“Well then. We hope to see you there later, you and your visitor, of course.” He squeezed out a smile and turned for the stairs.
“Oh, hey – everyone’s out. Just me in today. I’d be happy to pass on the leaflets and tell them about the meeting though.” I was halfway hanging out of the doorway in my haste.
“That’s very thoughtful,” he didn’t look like the kind of person who enjoyed stairs, “It’s two other flats isn’t it?”
“Yeah, I think him upstairs went out to work earlier, and the top floor went to the park. It’s turned into a nice day. Good for kids to run around. You know.” I was aware that I’d begun to babble and twisted my mouth into a helpful grimace instead.
The council rep gave me a few more leaflets and made for the exit. His Watcher was standing on the bottom step of the stairs, looking up them.
“Bye then,” I called cheerfully. The rep gave me a wave and held open the door for his Watcher as it reluctantly followed him out. Not without taking the opportunity to stare at me. I closed and locked the door and scooted over to the window without tripping up. They walked down to the next little trio of flats and went in.
“Spider-Man, this is Mary Jane. Spider-Man, this is Mary Jane,” it’s impossible to use a walkie-talkie without feeling like you’re in a ’40s film noir pulp film. I’m sure they had proper radios and everything, but Spider-Man’s diminutive face held close to mine would just have to do. After a burst of static, the other end picked up.
“What? Who is this?” This was not the boy I’d spoken to earlier. It’s possible that our communication protocol had not been shared
“Uh, Mary Jane… it’s your neighbour downstairs,” now I felt slightly silly.
“Oh. Hi. What’s wrong?”
“Nothing – everything’s fine. I just wanted to let you know that I’ve just had a visitor. From the council. But I stopped him from going upstairs, he’s gone now. Its okay.” I wasn’t getting much feedback. I remembered that I had to let go of the button so he could speak.
“What did they want? Do they know what’s happened?”
“No. No, it’s all fine. They’re distributing leaflets about a town meeting later on today. About the Event. I’ve got a leaflet for you.”
“What does it say?”
“I… don’t know. I haven’t read it yet. I wanted you to know that everything was alright.”
“How do you know everything’s all right if you haven’t read it yet?”
I doubted that the leaflet would be an exercise in scaremongering. That was the opposite of what I imagined it would be for.
“I mean, it’s okay because he’s gone. No one’s about to knock on your door. It looked completely routine. He had a massive bag of leaflets so I bet there’s dozens of people out doing this,” this was becoming hard work, “I can come up and drop it off if you like. I need to stick one under the middle guy’s door anyway. If that’s convenient.” The line went dead. I assumed they were debating whether that was a good idea or not. I’d come to the conclusion that I wouldn’t know a bright idea if it took over my mind and directed me to lead a life of perfection and purity.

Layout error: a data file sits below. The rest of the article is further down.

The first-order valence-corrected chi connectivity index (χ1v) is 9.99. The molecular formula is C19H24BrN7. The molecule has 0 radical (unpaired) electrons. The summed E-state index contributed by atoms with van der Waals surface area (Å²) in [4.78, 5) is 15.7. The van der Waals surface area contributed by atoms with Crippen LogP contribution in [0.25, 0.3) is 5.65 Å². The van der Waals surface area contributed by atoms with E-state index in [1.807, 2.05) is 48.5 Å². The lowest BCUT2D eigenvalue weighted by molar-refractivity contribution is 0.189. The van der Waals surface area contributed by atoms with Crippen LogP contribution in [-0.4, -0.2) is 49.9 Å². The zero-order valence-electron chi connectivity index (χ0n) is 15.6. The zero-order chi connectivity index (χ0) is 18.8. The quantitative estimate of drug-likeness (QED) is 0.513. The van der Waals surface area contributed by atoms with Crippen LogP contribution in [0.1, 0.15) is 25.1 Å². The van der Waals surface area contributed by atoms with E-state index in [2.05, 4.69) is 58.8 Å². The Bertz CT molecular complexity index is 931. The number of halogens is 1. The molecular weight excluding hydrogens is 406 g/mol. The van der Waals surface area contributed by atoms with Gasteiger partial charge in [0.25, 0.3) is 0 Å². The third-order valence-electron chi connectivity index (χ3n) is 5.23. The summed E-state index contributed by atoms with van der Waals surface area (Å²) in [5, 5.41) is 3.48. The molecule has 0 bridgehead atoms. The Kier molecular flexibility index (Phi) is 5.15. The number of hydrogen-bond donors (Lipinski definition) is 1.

The walkie-talkie crackled again, and Alison’s voice emerged this time. “Hi, yes we think that’s okay. Unless you want to read the leaflet to us.”
I restrained my ‘fuck no’.
“It looks quite boring,” it even had a picture of the mayor on it. I didn’t even know we had a mayor. She had a lot of gold chains draped around her, so I assumed it was real, “I’ll pop up in a minute. Mary Jane out.”
I was getting a kick out of the walkie-talkies, even if we were using them seriously. I peeked out of the window again, to make sure no one was just about to come and disturb us. All clear. I grabbed my keys and carefully scanned the tiny area between the outside door and the stairs. Nothing. I locked my door behind me and loped up the stairs. I can’t just walk up stairs. It pains me. They take so damned long, and there’s enormous satisfaction in leaping up them two or three steps at a time. It’s close to the only exercise I get. I paused for a second next to the first floor flat and listened against the door. I couldn’t hear anything, so I pushed a leaflet through the letter box. All of our doors had those letter slots with brushes on the inside. That certainly helps keep the breeze out and a decent sized package or a fistful of letters get through fine. A single page leaflet however just gets folded up in between them. I had to shove my whole hand through it to make sure the leaflet got into the flat. I retrieved my hand and bounded on.